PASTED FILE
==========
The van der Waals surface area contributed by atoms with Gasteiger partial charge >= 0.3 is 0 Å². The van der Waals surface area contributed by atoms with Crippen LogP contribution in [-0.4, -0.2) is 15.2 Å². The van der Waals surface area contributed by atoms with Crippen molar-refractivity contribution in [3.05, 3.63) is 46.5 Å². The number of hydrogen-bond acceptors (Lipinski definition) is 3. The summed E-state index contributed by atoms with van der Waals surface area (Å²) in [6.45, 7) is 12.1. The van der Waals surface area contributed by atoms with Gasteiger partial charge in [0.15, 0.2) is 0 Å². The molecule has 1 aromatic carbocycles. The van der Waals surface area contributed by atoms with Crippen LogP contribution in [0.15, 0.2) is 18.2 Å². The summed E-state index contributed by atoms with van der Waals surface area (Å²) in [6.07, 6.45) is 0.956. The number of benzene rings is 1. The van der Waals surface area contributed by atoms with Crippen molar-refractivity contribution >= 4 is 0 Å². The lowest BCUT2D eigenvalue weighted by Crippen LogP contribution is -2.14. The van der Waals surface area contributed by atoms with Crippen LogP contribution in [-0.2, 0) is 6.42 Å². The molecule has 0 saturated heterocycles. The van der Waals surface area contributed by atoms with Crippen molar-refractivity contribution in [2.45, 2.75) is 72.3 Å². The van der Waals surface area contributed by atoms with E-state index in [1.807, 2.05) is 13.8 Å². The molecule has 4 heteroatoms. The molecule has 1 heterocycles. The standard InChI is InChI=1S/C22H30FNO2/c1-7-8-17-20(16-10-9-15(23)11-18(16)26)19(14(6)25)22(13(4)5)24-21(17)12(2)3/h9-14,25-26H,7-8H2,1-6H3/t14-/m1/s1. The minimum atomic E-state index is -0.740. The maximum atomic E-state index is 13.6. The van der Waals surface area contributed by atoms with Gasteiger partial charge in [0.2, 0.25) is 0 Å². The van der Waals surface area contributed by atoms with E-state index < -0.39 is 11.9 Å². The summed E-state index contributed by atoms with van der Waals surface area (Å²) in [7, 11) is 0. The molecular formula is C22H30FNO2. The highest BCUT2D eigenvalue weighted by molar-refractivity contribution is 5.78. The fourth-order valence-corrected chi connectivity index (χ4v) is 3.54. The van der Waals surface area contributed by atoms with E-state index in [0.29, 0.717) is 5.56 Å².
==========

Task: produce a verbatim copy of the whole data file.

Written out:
The van der Waals surface area contributed by atoms with Gasteiger partial charge >= 0.3 is 0 Å². The van der Waals surface area contributed by atoms with Crippen LogP contribution in [-0.4, -0.2) is 15.2 Å². The van der Waals surface area contributed by atoms with Crippen molar-refractivity contribution in [3.05, 3.63) is 46.5 Å². The number of hydrogen-bond acceptors (Lipinski definition) is 3. The summed E-state index contributed by atoms with van der Waals surface area (Å²) in [6.45, 7) is 12.1. The van der Waals surface area contributed by atoms with Gasteiger partial charge in [0.15, 0.2) is 0 Å². The molecule has 1 aromatic carbocycles. The van der Waals surface area contributed by atoms with Crippen LogP contribution in [0.15, 0.2) is 18.2 Å². The summed E-state index contributed by atoms with van der Waals surface area (Å²) in [6.07, 6.45) is 0.956. The number of benzene rings is 1. The van der Waals surface area contributed by atoms with Crippen molar-refractivity contribution >= 4 is 0 Å². The lowest BCUT2D eigenvalue weighted by Crippen LogP contribution is -2.14. The van der Waals surface area contributed by atoms with Crippen LogP contribution in [-0.2, 0) is 6.42 Å². The molecule has 0 saturated heterocycles. The van der Waals surface area contributed by atoms with Crippen molar-refractivity contribution in [2.45, 2.75) is 72.3 Å². The van der Waals surface area contributed by atoms with E-state index in [1.807, 2.05) is 13.8 Å². The molecule has 4 heteroatoms. The molecule has 1 heterocycles. The standard InChI is InChI=1S/C22H30FNO2/c1-7-8-17-20(16-10-9-15(23)11-18(16)26)19(14(6)25)22(13(4)5)24-21(17)12(2)3/h9-14,25-26H,7-8H2,1-6H3/t14-/m1/s1. The minimum atomic E-state index is -0.740. The maximum atomic E-state index is 13.6. The van der Waals surface area contributed by atoms with Gasteiger partial charge in [0.2, 0.25) is 0 Å². The van der Waals surface area contributed by atoms with E-state index < -0.39 is 11.9 Å². The summed E-state index contributed by atoms with van der Waals surface area (Å²) in [7, 11) is 0. The molecular formula is C22H30FNO2. The highest BCUT2D eigenvalue weighted by molar-refractivity contribution is 5.78. The fourth-order valence-corrected chi connectivity index (χ4v) is 3.54. The van der Waals surface area contributed by atoms with E-state index in [0.29, 0.717) is 5.56 Å².